So far we've been talking about surface currents in a more or less 2-dimensional sense. Here's the cool part, though. We've got these surface wind patterns being deflected at 90 degrees resulting in gyres. But because of friction, the surface layer exerts a force on the layer below it. Again, due to the Coriolis effect, each conceptual "layer" of water moves in a direction perpendicular to the layer above it. The net effect is a "spiral" of water that, at the equator, transports water from the surface to the bottom. This is known as Ekman transport. See http://oceanmotion.org/html/background/ocean-in-motion.htm Because surface winds change in strength and direction from place to place (both at the Hadley cell scale and smaller scales), in some regions the Ekman transport piles surface water up (convergence) and in other regions it moves water down (divergence), resulting in "hills and valleys" on the sea surface with an amplitude of about 1.5 meters. This is also known as upwelling and downwelling. Upwelling brings cold nutrient-rich waters to the surface, resulting in increased phytoplankton growth and hence lots of food for fish. About half the world's total fish catch comes from upwelling zones.
These "hills" of water are centered in the middle of a gyre. Water does in fact flow along the pressure gradient from the top of a hill (high pressure) to the bottom of a valley (low pressure). However, this downward flow is again subject to the Coriolis effect, resulting in the water flowing around the center of a gyre and parallel to sea level elevation contours. This is known as geostrophic flow. See http://oceanmotion.org/html/background/geostrophic-flow.htm
So far we've only talked about wind-driven circulation. But there is also buoyancy-driven circulation. Two things make water denser - cooling, which results in the same mass of water taking up less volume, and evaporation, which results in a greater proportion of the water being made up of salt, which has more mass than freshwater per unit volume. Conversely, heat and the addition of freshwater make water less dense. The "oceanic conveyor belt," or thermohaline (thermo = heat, haline = salt) circulation, works based on the above principles. The "belt" begins in the North Atlantic, where dry, cold winds blowing from northern Canada cool surface waters and drive evaporation. Sea ice formation also locks up freshwater through a process called brine exclusion. Basically, the salt melts its way out of the ice lattice as it freezes. The saltier, colder water (known as North Atlantic Deep Water) now sinks and flows south along submarine valleys toward Antarctica and then branches off in two paths toward the Pacific and Indian Oceans. As it flows northward again toward India or the north Pacific, the deep water gradually warms and mixes with the overlying water. As it warms it rises, and loops back around toward the North Atlantic again, only this time at the surface. The cycle then repeats. There is some concern that melting polar ice caps will cause an influx of freshwater in the North Atlantic, reducing the salinity gradient and possibly disrupting or halting thermohaline circulation, with serious climate implications. The chance of this occurring and its effects are unclear at the moment.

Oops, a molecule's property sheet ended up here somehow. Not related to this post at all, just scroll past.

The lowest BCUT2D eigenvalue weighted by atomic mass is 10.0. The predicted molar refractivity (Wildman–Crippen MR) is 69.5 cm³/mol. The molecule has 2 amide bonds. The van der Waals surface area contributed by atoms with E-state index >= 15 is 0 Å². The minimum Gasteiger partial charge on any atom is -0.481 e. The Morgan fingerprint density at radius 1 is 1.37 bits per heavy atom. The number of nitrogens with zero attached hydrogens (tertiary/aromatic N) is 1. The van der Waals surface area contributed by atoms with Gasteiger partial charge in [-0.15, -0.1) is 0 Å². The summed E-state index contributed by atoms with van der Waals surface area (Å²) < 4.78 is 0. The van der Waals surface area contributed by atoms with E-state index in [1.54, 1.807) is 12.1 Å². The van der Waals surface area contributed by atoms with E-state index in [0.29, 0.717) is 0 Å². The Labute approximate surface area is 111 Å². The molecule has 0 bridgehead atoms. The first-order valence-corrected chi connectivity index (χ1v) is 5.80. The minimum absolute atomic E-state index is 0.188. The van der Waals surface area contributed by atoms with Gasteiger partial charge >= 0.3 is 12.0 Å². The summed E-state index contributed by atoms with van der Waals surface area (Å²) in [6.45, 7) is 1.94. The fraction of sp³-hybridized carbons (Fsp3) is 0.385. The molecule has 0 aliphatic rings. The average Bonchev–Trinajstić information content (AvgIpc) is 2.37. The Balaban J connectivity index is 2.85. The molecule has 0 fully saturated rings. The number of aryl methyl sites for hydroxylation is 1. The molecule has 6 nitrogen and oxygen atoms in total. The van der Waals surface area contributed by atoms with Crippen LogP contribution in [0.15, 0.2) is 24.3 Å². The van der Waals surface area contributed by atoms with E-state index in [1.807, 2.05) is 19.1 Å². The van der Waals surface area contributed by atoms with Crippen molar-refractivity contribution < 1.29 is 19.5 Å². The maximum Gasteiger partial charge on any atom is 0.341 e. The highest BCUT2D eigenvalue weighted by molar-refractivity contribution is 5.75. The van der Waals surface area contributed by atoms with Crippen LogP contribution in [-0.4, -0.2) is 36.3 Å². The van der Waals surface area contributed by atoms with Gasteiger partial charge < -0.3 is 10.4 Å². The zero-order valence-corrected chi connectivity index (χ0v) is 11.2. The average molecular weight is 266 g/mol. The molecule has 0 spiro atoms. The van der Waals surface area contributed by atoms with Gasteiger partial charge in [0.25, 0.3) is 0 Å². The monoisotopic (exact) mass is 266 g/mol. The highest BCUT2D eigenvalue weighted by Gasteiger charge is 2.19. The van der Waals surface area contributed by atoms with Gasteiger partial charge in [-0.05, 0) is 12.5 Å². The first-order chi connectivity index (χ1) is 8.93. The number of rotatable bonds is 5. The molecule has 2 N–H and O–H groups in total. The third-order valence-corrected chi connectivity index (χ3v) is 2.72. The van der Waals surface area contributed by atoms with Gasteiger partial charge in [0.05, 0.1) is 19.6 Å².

The reality of ocean circulation is much more complicated, of course, than the above simplifications, and oceanographers are still trying to figure out the how all the above processes interact to create the observed currents. But I hope this at least serves as a good overview and definition of the terms.